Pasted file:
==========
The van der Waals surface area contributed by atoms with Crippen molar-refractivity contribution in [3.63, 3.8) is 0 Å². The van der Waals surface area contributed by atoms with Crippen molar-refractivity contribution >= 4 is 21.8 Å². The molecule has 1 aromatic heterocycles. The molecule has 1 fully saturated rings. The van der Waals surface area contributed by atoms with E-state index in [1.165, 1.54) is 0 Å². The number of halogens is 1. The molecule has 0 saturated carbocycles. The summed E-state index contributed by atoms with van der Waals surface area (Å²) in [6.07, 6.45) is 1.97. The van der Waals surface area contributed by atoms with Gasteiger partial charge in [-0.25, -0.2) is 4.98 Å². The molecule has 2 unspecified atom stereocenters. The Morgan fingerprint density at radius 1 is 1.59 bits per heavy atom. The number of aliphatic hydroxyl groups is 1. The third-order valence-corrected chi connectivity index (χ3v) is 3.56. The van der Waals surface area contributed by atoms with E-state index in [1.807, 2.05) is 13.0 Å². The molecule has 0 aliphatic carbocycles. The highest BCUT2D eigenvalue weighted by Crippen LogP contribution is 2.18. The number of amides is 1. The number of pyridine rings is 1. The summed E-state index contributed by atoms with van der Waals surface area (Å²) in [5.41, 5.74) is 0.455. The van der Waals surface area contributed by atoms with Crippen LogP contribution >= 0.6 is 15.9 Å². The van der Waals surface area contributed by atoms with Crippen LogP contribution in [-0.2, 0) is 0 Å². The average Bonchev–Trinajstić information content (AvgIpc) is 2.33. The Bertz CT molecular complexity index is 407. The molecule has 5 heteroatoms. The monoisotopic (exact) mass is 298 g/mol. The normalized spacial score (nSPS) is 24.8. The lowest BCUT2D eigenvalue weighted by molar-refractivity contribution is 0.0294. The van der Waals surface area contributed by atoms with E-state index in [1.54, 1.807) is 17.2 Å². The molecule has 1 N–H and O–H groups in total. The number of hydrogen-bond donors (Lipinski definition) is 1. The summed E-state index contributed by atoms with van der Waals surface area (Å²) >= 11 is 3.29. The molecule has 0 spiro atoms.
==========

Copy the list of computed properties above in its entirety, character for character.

The van der Waals surface area contributed by atoms with Crippen molar-refractivity contribution in [3.63, 3.8) is 0 Å². The van der Waals surface area contributed by atoms with Crippen molar-refractivity contribution >= 4 is 21.8 Å². The molecule has 1 aromatic heterocycles. The molecule has 1 fully saturated rings. The van der Waals surface area contributed by atoms with E-state index in [1.165, 1.54) is 0 Å². The number of halogens is 1. The molecule has 0 saturated carbocycles. The summed E-state index contributed by atoms with van der Waals surface area (Å²) in [6.07, 6.45) is 1.97. The van der Waals surface area contributed by atoms with Gasteiger partial charge in [-0.25, -0.2) is 4.98 Å². The molecule has 2 unspecified atom stereocenters. The Morgan fingerprint density at radius 1 is 1.59 bits per heavy atom. The number of aliphatic hydroxyl groups is 1. The third-order valence-corrected chi connectivity index (χ3v) is 3.56. The van der Waals surface area contributed by atoms with E-state index in [1.807, 2.05) is 13.0 Å². The molecule has 0 aliphatic carbocycles. The highest BCUT2D eigenvalue weighted by Crippen LogP contribution is 2.18. The number of amides is 1. The number of pyridine rings is 1. The summed E-state index contributed by atoms with van der Waals surface area (Å²) in [5.41, 5.74) is 0.455. The van der Waals surface area contributed by atoms with Crippen LogP contribution >= 0.6 is 15.9 Å². The van der Waals surface area contributed by atoms with Crippen LogP contribution in [-0.2, 0) is 0 Å². The average Bonchev–Trinajstić information content (AvgIpc) is 2.33. The Bertz CT molecular complexity index is 407. The molecule has 5 heteroatoms. The monoisotopic (exact) mass is 298 g/mol. The normalized spacial score (nSPS) is 24.8. The lowest BCUT2D eigenvalue weighted by molar-refractivity contribution is 0.0294. The van der Waals surface area contributed by atoms with E-state index in [1.54, 1.807) is 17.2 Å². The molecule has 1 N–H and O–H groups in total. The number of hydrogen-bond donors (Lipinski definition) is 1. The summed E-state index contributed by atoms with van der Waals surface area (Å²) >= 11 is 3.29. The molecule has 0 spiro atoms.